Is HuR cellular localization in ovarian tumors predictive of favorable tumor response to gemcitabine?

We investigated whether there is a correlation between subcellular localization of HuR in tumor cells and PFS of ovarian cancer patients receiving gemcitabine as a second-line therapy for recurrent tumors. Sections of thirty-one ovarian tumor specimens from patients treated with gemcitabine were immunostained for HuR. Twenty-nine of the specimens were from chemo-naive tumors (i.e., surgically-debulked tumors prior to any chemotherapy), while two were from secondary surgically-debulked tumors following first-line chemotherapy with carboplatin and paclitaxel (Figure 1A). Twenty-nine of the 31 tumor specimens were from patients receiving second-line therapy with gemcitabine in combination with one or more chemotherapeutics – 26 with carboplatin, 1 with carboplatin and avastin, and 2 with cisplatin (Table 1). Two of the 31 tumors had HuR expression in only a few nuclei and no cytoplasmic HuR, 1/30 had only nuclear staining, while HuR was present in at least 50% of nuclei and in the cytoplasm of 28/30 tumors. The amount of cytoplasmic HuR in these 28 tumors varied: 7 were scored +/-, 9 were +, 6 were ++, and 6 were +++ (Figure 1B). To assess whether the amount of cytoplasmic HuR expression in tumors was predictive of PFS following gemcitabine/carboplatin, we compared PFS of patients whose tumors had low cytoplasmic HuR expression (-, +/-, +; n=19; median = 8 mo) with that of patients whose tumors had high cytoplasmic HuR expression (++ and +++; n=12; median = 8 mo) (Figure 1C). There was no significant difference in PFS (p=0.58). Even when tumors that were scored as + were grouped with ++ and +++ tumors, there was no significant difference in PFS (- and +/-; n=9; median = 8 mo) and (+, ++, +++; n=22; median = 8 mo) (p=0.62). The two tumor specimens that were collected after first-line therapy had cytoplasmic HuR scores of + and +++, and had PFS values of 3 mo and 4 mo, respectively. The PFS of the 3 patients whose tumors had no detectable HuR in the cytoplasm was near or above the median value (8 mo, 8 mo, 12 mo). These data provide no evidence to support the use of HuR subcellular localization as a predictive marker for ovarian tumor sensitivity to second line treatment with gemcitabine. We note, however, a correlation of lower tumor grades (Grades I and II) with low cytoplasmic HuR, and Grade III tumors with high cytoplasmic HuR approached significance (p=0.066) (Figure S1).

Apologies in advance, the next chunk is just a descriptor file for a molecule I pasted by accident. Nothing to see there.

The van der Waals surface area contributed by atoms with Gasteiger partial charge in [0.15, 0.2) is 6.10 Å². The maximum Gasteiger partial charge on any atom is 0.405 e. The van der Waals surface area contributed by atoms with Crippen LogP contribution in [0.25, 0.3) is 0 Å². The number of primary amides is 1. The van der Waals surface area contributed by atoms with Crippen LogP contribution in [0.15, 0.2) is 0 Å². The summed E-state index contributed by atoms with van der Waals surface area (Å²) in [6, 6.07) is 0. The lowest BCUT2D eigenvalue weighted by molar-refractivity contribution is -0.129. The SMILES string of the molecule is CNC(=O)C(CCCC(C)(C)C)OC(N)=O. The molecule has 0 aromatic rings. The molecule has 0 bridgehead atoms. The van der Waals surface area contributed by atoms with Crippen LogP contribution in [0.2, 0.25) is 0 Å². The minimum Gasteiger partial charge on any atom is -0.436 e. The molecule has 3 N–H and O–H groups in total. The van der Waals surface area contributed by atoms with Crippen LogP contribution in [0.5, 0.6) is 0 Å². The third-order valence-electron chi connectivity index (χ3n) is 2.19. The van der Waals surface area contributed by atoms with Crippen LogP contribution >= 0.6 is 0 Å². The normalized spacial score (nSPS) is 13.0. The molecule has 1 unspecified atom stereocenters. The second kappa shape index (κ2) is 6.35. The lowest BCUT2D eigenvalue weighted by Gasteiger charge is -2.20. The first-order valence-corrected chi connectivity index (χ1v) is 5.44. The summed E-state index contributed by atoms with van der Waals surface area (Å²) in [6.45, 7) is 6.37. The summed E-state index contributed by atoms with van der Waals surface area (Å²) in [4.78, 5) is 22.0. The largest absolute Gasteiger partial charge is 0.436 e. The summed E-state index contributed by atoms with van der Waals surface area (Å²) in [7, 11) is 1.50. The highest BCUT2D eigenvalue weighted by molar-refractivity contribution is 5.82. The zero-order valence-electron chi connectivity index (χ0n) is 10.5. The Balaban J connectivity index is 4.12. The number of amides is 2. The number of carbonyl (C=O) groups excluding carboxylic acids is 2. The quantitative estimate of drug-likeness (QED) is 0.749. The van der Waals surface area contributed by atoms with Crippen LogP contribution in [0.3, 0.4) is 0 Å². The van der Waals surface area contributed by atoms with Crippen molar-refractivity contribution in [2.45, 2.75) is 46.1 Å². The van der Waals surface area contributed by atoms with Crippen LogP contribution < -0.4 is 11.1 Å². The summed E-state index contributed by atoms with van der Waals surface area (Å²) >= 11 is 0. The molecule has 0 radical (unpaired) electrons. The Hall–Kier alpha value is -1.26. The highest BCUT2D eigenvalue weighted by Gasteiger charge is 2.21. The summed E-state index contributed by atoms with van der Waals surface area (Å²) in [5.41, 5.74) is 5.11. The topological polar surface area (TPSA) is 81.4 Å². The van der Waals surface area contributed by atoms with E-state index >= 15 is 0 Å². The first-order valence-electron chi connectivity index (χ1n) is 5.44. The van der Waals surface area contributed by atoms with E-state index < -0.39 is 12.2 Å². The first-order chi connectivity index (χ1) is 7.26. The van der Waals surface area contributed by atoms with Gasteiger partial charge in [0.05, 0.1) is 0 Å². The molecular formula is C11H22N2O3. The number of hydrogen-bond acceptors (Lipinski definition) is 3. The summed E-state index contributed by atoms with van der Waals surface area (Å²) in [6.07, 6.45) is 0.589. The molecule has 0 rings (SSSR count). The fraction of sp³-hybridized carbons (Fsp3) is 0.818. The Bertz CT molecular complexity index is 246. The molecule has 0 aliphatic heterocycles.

Analysis of HuR subcellular localization in ovarian tumor specimens and corresponding progression free survival of patients.

Figure 1: Analysis of HuR subcellular localization in ovarian tumor specimens and corresponding progression free survival of patients. A. Treatment protocol for ovarian cancer patients with recurrent tumors. B. Ovarian tumor sections immunostained for HuR and representative of how staining intensity was scored. C. Kaplan-Meier plot of progression free survival (PFS) of patients with tumors having relatively low HuR cytoplasmic staining (scored -, +/-, or +) and tumors having high cytoplasmic HuR staining (scored ++ or +++).

Table 1: Profile of patients in this study

Age (yrs)

61.8 +/- 9.3*


Caucasian (29)
African American (2)


Ib (1)
Ic (1)
II (1)
IIb (1)
IIc (1)
IIIb (1)
IIIc (24)
unstaged (1)


g2 (4)
g2-3 (3)
g3 (24)


serous (27)
serous/endometrioid (1)
serous w/mucinous features (1)
carcinosarcoma + serous (1)
serous w/clear cell features (1)

Optimal debulking

20 optimal
11 sub-optimal

# first-line therapy carboplatin + paclitaxel cycles

1.8 +/- 1.1* (range: 1-5)

# second-line gemcitabine cycles

(i.e., treatment of recurrent tumors)
5.1 +/- 1.9* (range: 3-11)

Second-line gemcitabine therapy

combined with other chemo?
Carboplatin (26)
Carboplatin + avastin (1)
Cisplatin (2)
None (2)

Progression Free Survival (mo)

8.5 +/- 4.8* (range: 3-26)

*Mean +/- S.D.

Patients in this study were treated with different numbers of cycles of carboplatin/paclitaxel (1X, n=18; 2X, n=7; 3X, n=2; 4X, n=3; 5X, n=5), thereby contributing variability to the duration of first-line carboplatin/paclitaxel therapy and the time between assessment of HuR localization status in surgically-debulked tumors and the initiation of gemcitabine treatment. In addition, patients were treated with different numbers of cycles of gemcitabine as second-line therapy (range 2-11), with most patients treated 5 (n=8) or 6 (n=11) times, and with gemcitabine in combination with different chemotherapeutic drugs. These variables may contribute to our failure to identify a correlation between HuR cellular localization in ovarian tumors and PFS as was observed in pancreatic adenocarcinoma where gemcitabine is administered to patients as a first-line therapy. We investigated possible molecular mechanisms that might be operative in the context of these variables.

dCK activates gemcitabine in ovarian cancer cells

Deoxycytidine kinase (dCK) is the rate limiting metablic enzyme that phosphorylates deoxyribonucleosides as well as their nucleoside analogs (e.g., gemcitabine) [11]. To confirm that dCK activates gemcitabine in ovarian cancer cells, as has been demonstrated in pancreatic cancer cells [4], we transiently transfected A2780 cells with siRNA against dCK (siDCK) or siControl (siCtrl) for 24 h, then treated cells with various concentrations of gemcitabine for 48 h and measured viable cells. In parallel cultures, we confirmed dCK suppression in siDCK-transfected cells by western blot analysis (Figure S2). dCK inhibition resulted in ~80% increase in cell number when cells were treated with 0.005 and 0.01 μM gemcitabine as compared to gemcitabine-treated siCtrl-transfected and untransfected cells (p<0.005) (Figure S2). These results support gemcitabine activation by dCK in ovarian cancer cells.